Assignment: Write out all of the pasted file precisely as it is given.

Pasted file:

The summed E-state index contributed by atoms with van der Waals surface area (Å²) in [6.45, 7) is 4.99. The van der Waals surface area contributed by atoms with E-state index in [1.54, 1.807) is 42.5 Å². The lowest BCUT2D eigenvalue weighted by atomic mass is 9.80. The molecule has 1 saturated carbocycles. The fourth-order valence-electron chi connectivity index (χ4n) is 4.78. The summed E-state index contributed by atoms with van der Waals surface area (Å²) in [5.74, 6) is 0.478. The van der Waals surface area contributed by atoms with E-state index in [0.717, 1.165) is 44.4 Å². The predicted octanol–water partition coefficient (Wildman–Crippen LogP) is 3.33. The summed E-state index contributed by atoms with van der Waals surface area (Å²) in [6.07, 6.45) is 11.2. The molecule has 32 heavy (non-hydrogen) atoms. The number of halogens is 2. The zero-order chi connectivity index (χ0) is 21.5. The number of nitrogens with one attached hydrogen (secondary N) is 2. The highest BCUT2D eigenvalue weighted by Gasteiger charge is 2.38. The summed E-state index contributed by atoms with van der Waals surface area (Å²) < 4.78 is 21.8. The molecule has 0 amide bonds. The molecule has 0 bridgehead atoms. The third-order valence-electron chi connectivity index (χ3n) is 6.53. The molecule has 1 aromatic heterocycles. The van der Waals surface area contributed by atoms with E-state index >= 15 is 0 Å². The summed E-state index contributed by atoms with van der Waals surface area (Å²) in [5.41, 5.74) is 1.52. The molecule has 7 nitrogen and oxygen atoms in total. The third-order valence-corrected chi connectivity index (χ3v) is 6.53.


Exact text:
The summed E-state index contributed by atoms with van der Waals surface area (Å²) in [6.45, 7) is 4.99. The van der Waals surface area contributed by atoms with E-state index in [1.54, 1.807) is 42.5 Å². The lowest BCUT2D eigenvalue weighted by atomic mass is 9.80. The molecule has 1 saturated carbocycles. The fourth-order valence-electron chi connectivity index (χ4n) is 4.78. The summed E-state index contributed by atoms with van der Waals surface area (Å²) in [5.74, 6) is 0.478. The van der Waals surface area contributed by atoms with E-state index in [0.717, 1.165) is 44.4 Å². The predicted octanol–water partition coefficient (Wildman–Crippen LogP) is 3.33. The summed E-state index contributed by atoms with van der Waals surface area (Å²) in [6.07, 6.45) is 11.2. The molecule has 32 heavy (non-hydrogen) atoms. The number of halogens is 2. The zero-order chi connectivity index (χ0) is 21.5. The number of nitrogens with one attached hydrogen (secondary N) is 2. The highest BCUT2D eigenvalue weighted by Gasteiger charge is 2.38. The summed E-state index contributed by atoms with van der Waals surface area (Å²) < 4.78 is 21.8. The molecule has 0 amide bonds. The molecule has 0 bridgehead atoms. The third-order valence-electron chi connectivity index (χ3n) is 6.53. The molecule has 1 aromatic heterocycles. The van der Waals surface area contributed by atoms with E-state index >= 15 is 0 Å². The summed E-state index contributed by atoms with van der Waals surface area (Å²) in [5.41, 5.74) is 1.52. The molecule has 7 nitrogen and oxygen atoms in total. The third-order valence-corrected chi connectivity index (χ3v) is 6.53.